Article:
Jesse Shrock

Albums

Going Home / The Age Green Guide / 1 October 2009

The band's moniker takes from the surnames of the four members: drummer Darryn Farrugia, guitarist Leonard Grigoryan, Luke Howard on piano and bassist Ben Robertson. They have been working together for some time, but this album has a different feel to it, more thematic than their previous output and almost cinematic in its approach. The album, with its all-original 13 tracks, has a European jazz sensibility with some Brazilian echoes and shades of Pat Metheny over the top. As always, Grigoryan's guitar maintains a lyrical flow. Indeed, you can almost hear it singing. It's there on the opening track, Hornsby, with his repeating chords and melodic lines waiting over Howard's sound. The track Sevamba, with its infectious Latin rhythm amrks a turning point in this album, followed up by the swing of St Ali, both preludes to a mood that seems to turn more reflective and meditative. The album gets added depth with cameos from vocalist Emma Gilmartin, percussionist Alex Pertout, and accordion player Anthony Schulz, who features on the evocative and gentle Redsette. That, combined with Robertson's solo over the piano on Re: Song I Knew, are just some of the precious moments here.
Leon Gettler

Going Home / All About Jazz / 27 July 2009

When French philosopher Roland Barthes (1915-1980) wrote about photography in his 1971 essay "The Third Meaning," he conceptualized how an image is perceived not only as something that belongs to a recognizable reality but also as something that carries a meaning that lies beyond what can be put into words; what he called "the third meaning."
Looking at the cover photo by Lana Daubermann, and the many beautiful pictures that grace the booklet of FGHR's Going Home, recalla Barthes' writing. Here is a beauty that is hard to define.
The same goes for the music. While it may be easy to list the elements of FGHR's sound, carried by the combination of acoustic/electric guitar and piano in the forefront, bass and drums in the background, with added layers of percussion and choir, it doesn't really say much about the music.
Neither does it help to place the album within the scope of early ECM records made by Pat Metheny, which may be one of the more likely sources for comparison.
Nominally, Going Home is an album of light fusion with influences that ranges from the mellow samba sounds of "Sevamba" and "St Ali" to the impressionistic beauty of the closing "Affirmation." The tempi and themes are deeply felt and lyrical ballads, but uplifting and singable like pop songs.
It is an album that would be suitable for both background music while eating breakfast, and late night contemplation with headphones. It is a work whose beauty is instantly accessible, without a hint of shallowness or calculated emotional affect. If the exact meaning or reason for the music's beauty can't be pinpointed, suffice it to say Going Home is an album that comes highly recommended.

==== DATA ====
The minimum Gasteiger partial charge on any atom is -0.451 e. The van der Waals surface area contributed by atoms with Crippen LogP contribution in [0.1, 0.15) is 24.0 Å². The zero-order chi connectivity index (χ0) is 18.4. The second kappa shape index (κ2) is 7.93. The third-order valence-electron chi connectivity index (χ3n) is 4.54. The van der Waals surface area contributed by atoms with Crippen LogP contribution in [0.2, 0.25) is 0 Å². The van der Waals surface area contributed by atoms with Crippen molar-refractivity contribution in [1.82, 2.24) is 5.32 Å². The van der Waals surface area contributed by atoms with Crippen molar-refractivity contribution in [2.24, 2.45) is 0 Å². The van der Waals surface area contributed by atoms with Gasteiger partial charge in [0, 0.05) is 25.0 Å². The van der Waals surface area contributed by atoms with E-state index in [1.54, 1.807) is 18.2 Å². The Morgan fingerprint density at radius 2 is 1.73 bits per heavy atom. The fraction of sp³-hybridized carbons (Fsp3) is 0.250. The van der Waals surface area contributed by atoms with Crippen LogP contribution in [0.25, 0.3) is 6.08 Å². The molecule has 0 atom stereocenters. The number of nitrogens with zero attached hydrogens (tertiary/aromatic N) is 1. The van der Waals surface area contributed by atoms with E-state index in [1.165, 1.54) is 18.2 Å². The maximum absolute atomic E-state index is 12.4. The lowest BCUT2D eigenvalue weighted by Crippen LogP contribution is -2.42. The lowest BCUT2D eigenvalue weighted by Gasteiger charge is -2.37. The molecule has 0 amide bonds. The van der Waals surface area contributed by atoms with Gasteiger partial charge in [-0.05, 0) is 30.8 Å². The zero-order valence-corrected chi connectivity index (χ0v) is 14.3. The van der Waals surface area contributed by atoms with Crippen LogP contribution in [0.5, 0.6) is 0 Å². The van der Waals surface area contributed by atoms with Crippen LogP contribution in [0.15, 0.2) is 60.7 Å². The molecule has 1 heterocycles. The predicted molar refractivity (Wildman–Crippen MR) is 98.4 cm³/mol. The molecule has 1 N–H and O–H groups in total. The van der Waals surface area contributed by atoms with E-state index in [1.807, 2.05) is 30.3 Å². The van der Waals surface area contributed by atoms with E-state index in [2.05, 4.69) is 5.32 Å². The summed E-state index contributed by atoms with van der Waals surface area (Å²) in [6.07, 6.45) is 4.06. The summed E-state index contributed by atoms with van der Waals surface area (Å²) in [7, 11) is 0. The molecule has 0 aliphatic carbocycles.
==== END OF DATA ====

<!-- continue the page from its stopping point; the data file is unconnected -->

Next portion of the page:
Jakob Baekgaard

Going Home / Beat Magazine / 8 July 2009

FGHR are Darryn Farrugia, Leonard Grigoryan, Luke Howard and Ben Robertson, and what this group of gentlemen does is apply their formidable jazz chops to beautiful instrumental melodies. The group’s debut Stationary was one of the independent treasures of 2007, due in large part to its complete lack of pretension and unifying feel of bold hopefulness.
Going Home’s opener Hornsby offers instant reassurance that FGHR haven’t strayed too far from their established feel, as it comes out swinging (or waltzing, anyway) with those same triumphant, melodic strides as heard on the debut. When taken alongside the breezy folk of The (Other) Road Home, it isn’t hard to recognise this as true comfort music... Even at the end of a lousy day, (and it has already helped this writer through a few) it has the ability to make you feel like you’re the protagonist in one of those final scenes of a movie where all the struggles finally make sense, and everything gets put in beautiful perspective before the credits roll.
In what follows, however, the band frequently leave that dreamy feel for something a bit more adventurous... With its contemplative phrasing and constant harmonic drone, there is a certain quiet intensity about a song like Desertion. Later, the group take an intruiging segue into neo-classical minimalism with the slowly-unfolding musical enigma of Something Something.
But even those with a pathological fear of anything resembling background muzak should find something substantial in the lively, even groovy St Ali (apparently named for a Brazilian-themed cafe that the band frequent).
The album isn’t without its abstract, nebulous arrangements – Pushka and Exaltation don’t seem to go anywhere in particular – but patience is never tested long before something as energetic as Three Miles Big comes along.
As great as it was, Stationary did, in some ways, live up to its name (feel-wise, it stayed mostly in the same spot), but Going Home, appropriately enough, feels a lot more like a journey – a meandering one at times, but one that fits in plenty of exploration before returning to those soundscapes the band do best.
Highly recommended for your life soundtrack.
Jesse Shrock

Going Home / Sunday Herald Sun / 26 April 2009

FGHR carries the delicate serenity of its previous album, Stationary, into a wide-screen landscape with Going Home, where sounds are lush enough to sink into, sadness is never desolate, yet there is much energy and lightness of being.